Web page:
The photos of President Trump in Utah Monday pushing a shopping cart between rows of peanut butter and pictures of Jesus raised some eyebrows. He turned out to be visiting a food and necessities distribution center maintained by The Church of Jesus Christ of Latter-day Saints. The Mormon Church, as it is more colloquially known, is famous for its relief efforts and caring for the poor. Whenever major cultural or political figures visit the leaders of the Mormon Church in Salt Lake, they are taken to the Humanitarian Center to see the operations for relieving poverty throughout the world.
Trump was accompanied by Senator Orrin Hatch, one of his closest allies in the Senate and arguably the most influential Senator in Utah’s history.
Trump was quoted as saying to the Church leaders showing him the Center, “We’re really proud of you. What you do is like nobody else…. This is very exciting for me. The job you’ve done is beyond anything you could think of — taking care of people the way you take care of people and the respect that you have all over the world.” Trump was accompanied by Senator Orrin Hatch, one of his closest allies in the Senate and arguably the most influential Senator in Utah’s history.
Trump in Utah: A Long Legacy
By visiting Utah, President Trump was following in the footsteps of nearly every American president since Theodore Roosevelt. By visiting the Humanitarian Center, he was following in the footsteps of every president since Harry Truman. But what is the Center, and what does it do?
“…mountains of food and supplies.”
According to an article written for the Philanthropy Roundtable in 2012, the Humanitarian Center, known as the Bishop’s Central Storehouse, stockpiles “mountains of food and supplies.” These are distributed throughout North America for use by needy people, and include grain, dairy products, and canned goods grown on farms owned by the Church, as well as household dry goods and necessities.
“The size of the Bishop’s Central Storehouse gives a sense of scale to Mormon welfare and humanitarian efforts. Situated on 35 acres, the building’s current footprint is 570,391 square feet, with plans to add 100,000 more. The total planned capacity of the building is 65,000 pallets, and it stocks hundreds of foods—from corn, beans, and cereals to cheese, ice cream, and peanut butter—as well as toiletries, tools, and electric generators. It has its own trucking company, complete with nearly 50 tractors and 100 trailers, as well as a one-year supply of fuel, parts, and tires for the vehicles. The facility has even been built to withstand a 7.5-magnitude earthquake.”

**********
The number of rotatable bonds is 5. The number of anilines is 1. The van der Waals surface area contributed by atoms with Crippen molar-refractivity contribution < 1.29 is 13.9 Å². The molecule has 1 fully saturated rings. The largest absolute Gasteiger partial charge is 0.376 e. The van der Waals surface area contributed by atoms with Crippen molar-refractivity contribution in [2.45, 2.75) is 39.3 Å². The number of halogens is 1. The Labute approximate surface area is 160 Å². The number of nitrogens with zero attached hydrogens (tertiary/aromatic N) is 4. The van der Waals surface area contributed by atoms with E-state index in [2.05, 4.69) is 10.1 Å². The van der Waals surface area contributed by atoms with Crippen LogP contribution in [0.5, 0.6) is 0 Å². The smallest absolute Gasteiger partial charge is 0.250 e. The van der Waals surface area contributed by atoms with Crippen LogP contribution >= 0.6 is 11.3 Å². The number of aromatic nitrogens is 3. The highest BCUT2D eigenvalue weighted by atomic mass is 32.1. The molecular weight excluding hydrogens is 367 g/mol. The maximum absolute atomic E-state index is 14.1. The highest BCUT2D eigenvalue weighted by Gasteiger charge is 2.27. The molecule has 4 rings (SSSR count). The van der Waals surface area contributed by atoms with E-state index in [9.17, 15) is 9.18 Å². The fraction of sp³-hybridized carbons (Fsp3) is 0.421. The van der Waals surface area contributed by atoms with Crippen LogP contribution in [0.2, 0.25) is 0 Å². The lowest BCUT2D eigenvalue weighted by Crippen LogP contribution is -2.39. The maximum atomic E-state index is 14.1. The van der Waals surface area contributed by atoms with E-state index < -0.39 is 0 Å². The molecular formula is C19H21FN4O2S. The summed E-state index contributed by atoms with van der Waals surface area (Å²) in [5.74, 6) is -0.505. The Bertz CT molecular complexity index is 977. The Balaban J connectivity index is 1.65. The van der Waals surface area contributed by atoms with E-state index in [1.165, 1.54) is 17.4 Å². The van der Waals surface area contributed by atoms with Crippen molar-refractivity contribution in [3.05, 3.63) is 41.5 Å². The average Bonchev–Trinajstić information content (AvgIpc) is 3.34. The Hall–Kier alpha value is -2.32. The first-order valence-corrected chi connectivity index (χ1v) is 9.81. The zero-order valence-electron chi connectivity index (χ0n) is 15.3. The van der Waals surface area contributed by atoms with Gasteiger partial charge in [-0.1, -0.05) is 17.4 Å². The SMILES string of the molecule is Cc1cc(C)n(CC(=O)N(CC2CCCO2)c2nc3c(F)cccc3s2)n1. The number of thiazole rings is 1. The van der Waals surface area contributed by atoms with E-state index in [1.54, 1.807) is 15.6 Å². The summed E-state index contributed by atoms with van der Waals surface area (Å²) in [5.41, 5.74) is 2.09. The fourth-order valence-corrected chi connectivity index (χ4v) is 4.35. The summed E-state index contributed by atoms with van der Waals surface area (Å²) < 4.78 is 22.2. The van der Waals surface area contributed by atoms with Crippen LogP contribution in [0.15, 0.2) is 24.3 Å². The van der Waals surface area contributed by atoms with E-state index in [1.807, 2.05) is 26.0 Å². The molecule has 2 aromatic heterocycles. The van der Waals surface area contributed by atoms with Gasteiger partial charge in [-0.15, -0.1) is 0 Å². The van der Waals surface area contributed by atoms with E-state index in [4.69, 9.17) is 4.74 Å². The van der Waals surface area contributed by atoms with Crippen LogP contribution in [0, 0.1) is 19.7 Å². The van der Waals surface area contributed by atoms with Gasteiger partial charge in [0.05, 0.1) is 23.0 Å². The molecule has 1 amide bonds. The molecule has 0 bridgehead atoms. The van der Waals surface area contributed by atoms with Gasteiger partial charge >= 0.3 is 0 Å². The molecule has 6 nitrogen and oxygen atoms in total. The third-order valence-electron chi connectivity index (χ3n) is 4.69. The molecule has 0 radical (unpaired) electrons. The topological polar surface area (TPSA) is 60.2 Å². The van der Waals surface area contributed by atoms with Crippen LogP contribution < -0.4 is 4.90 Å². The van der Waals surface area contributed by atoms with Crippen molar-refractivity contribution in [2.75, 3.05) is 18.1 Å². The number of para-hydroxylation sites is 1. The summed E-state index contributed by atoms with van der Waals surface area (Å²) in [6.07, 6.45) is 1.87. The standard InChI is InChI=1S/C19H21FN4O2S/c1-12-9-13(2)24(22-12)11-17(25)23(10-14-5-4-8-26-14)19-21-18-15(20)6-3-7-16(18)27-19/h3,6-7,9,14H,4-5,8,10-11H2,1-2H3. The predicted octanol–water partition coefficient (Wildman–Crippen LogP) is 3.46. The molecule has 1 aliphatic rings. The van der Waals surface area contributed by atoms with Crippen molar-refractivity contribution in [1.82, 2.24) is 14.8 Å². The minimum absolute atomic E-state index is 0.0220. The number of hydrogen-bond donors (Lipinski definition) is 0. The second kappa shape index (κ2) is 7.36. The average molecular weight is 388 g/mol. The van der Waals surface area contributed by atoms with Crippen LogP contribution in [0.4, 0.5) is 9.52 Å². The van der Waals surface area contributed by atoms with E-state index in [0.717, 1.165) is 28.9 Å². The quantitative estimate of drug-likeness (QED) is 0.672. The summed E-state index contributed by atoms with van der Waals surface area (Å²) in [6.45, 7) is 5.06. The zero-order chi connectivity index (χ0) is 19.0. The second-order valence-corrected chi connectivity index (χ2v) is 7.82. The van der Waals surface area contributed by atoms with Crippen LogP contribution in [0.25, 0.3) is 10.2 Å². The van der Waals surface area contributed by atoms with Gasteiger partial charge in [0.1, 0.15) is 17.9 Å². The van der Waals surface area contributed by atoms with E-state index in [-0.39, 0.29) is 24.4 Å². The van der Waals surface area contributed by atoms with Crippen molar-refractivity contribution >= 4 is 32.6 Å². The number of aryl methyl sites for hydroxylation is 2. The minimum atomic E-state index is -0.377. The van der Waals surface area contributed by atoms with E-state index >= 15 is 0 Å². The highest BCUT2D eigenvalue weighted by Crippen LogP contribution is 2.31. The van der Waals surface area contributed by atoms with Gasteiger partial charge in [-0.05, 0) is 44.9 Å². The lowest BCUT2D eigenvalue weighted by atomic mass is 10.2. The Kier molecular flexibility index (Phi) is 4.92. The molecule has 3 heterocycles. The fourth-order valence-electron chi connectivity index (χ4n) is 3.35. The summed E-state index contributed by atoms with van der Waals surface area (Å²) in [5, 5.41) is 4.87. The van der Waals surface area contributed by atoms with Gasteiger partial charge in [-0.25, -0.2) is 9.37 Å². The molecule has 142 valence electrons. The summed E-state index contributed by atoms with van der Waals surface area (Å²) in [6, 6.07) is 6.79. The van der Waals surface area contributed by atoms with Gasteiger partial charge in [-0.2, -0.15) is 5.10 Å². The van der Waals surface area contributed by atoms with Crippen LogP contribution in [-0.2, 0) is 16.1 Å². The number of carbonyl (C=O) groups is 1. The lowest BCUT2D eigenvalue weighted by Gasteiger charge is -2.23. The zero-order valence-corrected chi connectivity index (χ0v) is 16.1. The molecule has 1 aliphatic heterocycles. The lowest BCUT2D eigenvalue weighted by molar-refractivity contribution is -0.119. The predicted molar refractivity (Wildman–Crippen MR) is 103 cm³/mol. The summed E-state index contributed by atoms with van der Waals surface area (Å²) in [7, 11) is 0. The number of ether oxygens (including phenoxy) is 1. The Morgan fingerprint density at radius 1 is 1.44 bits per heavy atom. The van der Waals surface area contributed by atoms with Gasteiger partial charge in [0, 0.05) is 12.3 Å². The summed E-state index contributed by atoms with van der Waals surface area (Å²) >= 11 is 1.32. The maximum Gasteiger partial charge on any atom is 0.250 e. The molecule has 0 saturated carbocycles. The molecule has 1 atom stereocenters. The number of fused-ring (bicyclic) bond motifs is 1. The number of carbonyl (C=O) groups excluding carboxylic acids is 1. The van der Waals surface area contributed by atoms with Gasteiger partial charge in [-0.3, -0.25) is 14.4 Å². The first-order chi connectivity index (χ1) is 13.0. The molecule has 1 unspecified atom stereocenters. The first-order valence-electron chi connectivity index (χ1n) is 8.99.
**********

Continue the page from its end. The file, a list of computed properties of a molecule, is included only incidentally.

In addition to providing food, the assistance programs provide help finding employment, addiction recovery, family counseling, ESL instruction, and other social services. Most of these services are aimed at Church members. They are directed at the discretion of local clergymen and women.
International Assistance and Disaster Relief
In another program, separate from the general relief program, the Mormon Church has a massive international humanitarian aid effort. Some aspects of it are permanent and continuous, such as providing wheelchairs, vision care, neonatal care kits, vaccinations, and assistance in developing systems for clean water. These are provided as public services in poor countries.
The Church has donated approximately $1.2 billion to relief efforts worldwide over the past 30 years.
In addition to these permanent programs, the Church also provides disaster relief supplies for natural or man-made disasters. Part of the stockpiles in the enormous Bishop’s Central Storehouse are set aside for emergency relief. They include shelters, blankets, clothing, food and water purification systems. The supplies are ready to be flown to any location in the world at a day’s notice. The Church has donated approximately $1.2 billion to relief efforts worldwide over the past 30 years.
None of the international humanitarian relief assistance is accompanied by proselytizing of any sort. In fact, in some parts of the world where logistics are very difficult, the Church has donated money or supplies to other organizations who are well established in the regions. OxFam, Catholic Relief Services, the Red Cross and Red Crescent Societies, and other religious or secular organizations all have received Mormon donations to help with disaster relief.
That is why President Trump found himself photographed between peanut butter jars and pictures of Jesus. It’s what he was talking about when he expressed admiration for what the Mormons do around the world. It won’t hurt him politically to have done so, either.
Two thirds of Utah residents are Mormons, but only 45 per cent of Utahns voted for him in 2016. There are also large and politically very active Mormon minorities in several other states, including Nevada, Arizona, Idaho, California, Washington, New Mexico, Texas, Oklahoma, Virginia, Maryland, Georgia, and Florida. Mormons have long memories for positive attention from secular political figures, and Trump’s kind words for the Church may win him support not only in Utah, but in other key states in the future.